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Perfectionnisme inadapté, pensées répétitives non constructives et réactivité émotionnelle

Abstract : Introduction. Perfectionism is currently considered as one of the transdiagnostic processes. It has been shown that perfectionism interferes with adaptive emotional regulation and is involved in many psychological disorders. According to Hewitt and Flett's perfectionism model, the two dimensions of perfectionism potentially involved in emotional regulation are: (1) Socially Prescribed Perfectionism (SPP), and (2) Self-Oriented Perfectionism (SOP). The research suggests that SPP affects directly not only emotional regulation but also the psychological disorders, particularly depression. SOP seems to interact with other risk factors to predict psychopathology. A broad range of studies suggest that the link between perfectionism and emotional regulation or psychological disorders can be mediated by repetitive negative thinking. Most of the studies have used the conceptualization of repetitive negative thinking as depressive rumination. Yet, recent studies that refer to a new transdiagnostic conceptualization of repetitive negative thinking - the processing mode theory - have not fully explored the interactions between intra- and interpersonal perfectionism and repetitive negative thinking. Nevertheless, preliminary results suggest that an unconstructive processing mode resulting in abstract analytic thinking might play a mediating role in the relationship between perfectionism and psychological disorders. The objective of the present study was to explore how intra- (SOP) and interpersonal (SPP) perfectionism affect emotional reactivity following the experience of failure and if unconstructive repetitive thinking could mediate the link between the two. Method. Forty-four undergraduate students from Lille Nord-de-France University underwent a failure induction task. Their emotional reactivity was measured using Positive and Negative Affect Schedule (PANAS). The scores of positive, negative, dysphoric and anxious reactivity were calculated by regressing post-induction scores from PANAS on the corresponding pre-induction scores. The participants completed questionnaires assessing their perfectionism (Hewitt's Multidimensional Perfectionism Scale) and repetitive thinking mode (Mini Cambridge Exeter Repetitive Thought Scale). Results. The results suggested that both SOP and SPP were correlated with general negative reactivity and with dysphoric reactivity, but only SOP was correlated with anxious reactivity. Mediation analyses were computed with PROCESS, using bootstrapping method. According to the analysis, the link between the SPP and negative emotional reactivity was mediated by abstract analytic thinking, b=0.01, CI [0.01; 0.04] with a medium effect size of κ2=0.10 (95% CI [0.01; 0.27]). The link between the SOP and negative emotional reactivity was also mediated by abstract analytical thinking, b=0.02, CI [0.01; 0.05] (κ2=0.12; 95% CI [0.01; 0.34]). We have observed the same pattern of results for the link between the SPP and dysphoric reactivity as well as for SOP and dysphoric reactivity; both being mediated by abstract analytic thinking, respectively b=0.02; CI [0.01; 0.05] (κ2=0.13; 95% CI [0.03; 0.30]) and b=0.02, CI [0.01; 0.06] (κ2=0.16; 95% CI [0.02; 0.38]). Abstract analytic thinking did not appear to be a significant mediator of the link between SOP and anxious reactivity (b=0.007; CI [-0.006; 0.46]) nor between SPP and anxious reactivity (b=0.002; CI [-0.005; 0.019]). Discussion. The present study suggests that both intra- and interpersonal dimensions of perfectionism are associated with an increase in negative emotional reactivity after experiencing failure. Only intrapersonal perfectionism appeared related to anxious reactivity. In addition, the link between perfectionism and dysphoric reactivity seems to be mediated by abstract analytic thinking. The link between intrapersonal perfectionism and anxious reactivity seems to be independent of repetitive thinking. The results presented above provide a perspective of the differential impact of intra- and interpersonal perfectionism on emotional regulation, but also a clinical perspective of potentially applying rumination-focused therapies to deal with perfectionism in dysphoric individuals.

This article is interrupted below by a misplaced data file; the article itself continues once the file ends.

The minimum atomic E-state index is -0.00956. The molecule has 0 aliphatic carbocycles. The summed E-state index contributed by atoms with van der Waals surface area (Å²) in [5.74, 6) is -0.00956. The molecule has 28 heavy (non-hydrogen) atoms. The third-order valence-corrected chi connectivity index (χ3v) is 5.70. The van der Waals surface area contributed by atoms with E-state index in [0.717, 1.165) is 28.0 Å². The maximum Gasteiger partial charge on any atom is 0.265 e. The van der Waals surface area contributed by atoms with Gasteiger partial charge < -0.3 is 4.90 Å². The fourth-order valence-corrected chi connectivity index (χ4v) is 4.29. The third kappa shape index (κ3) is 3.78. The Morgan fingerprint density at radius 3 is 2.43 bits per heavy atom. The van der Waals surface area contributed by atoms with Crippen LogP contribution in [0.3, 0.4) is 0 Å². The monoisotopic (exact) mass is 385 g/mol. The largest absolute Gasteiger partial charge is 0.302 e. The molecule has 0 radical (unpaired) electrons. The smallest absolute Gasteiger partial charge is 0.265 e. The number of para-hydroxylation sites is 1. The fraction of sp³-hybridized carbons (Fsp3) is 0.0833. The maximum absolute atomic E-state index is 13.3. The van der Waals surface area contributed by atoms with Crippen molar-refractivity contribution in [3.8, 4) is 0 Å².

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Journal articles
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https://hal.univ-lille3.fr/hal-01012055
Contributor : Monika Kornacka <>
Submitted on : Wednesday, June 25, 2014 - 12:58:57 PM
Last modification on : Tuesday, July 3, 2018 - 11:37:21 AM

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Monika Kornacka, Céline Douilliez. Perfectionnisme inadapté, pensées répétitives non constructives et réactivité émotionnelle. Journal de Thérapie Comportementale et Cognitive, Elsevier Masson, 2014, 24 (2), http://www.em-consulte.com/article/902892/article/perfectionnisme-inadapte-pensees-repetitives-non-c. ⟨10.1016/j.jtcc.2014.03.001⟩. ⟨hal-01012055⟩

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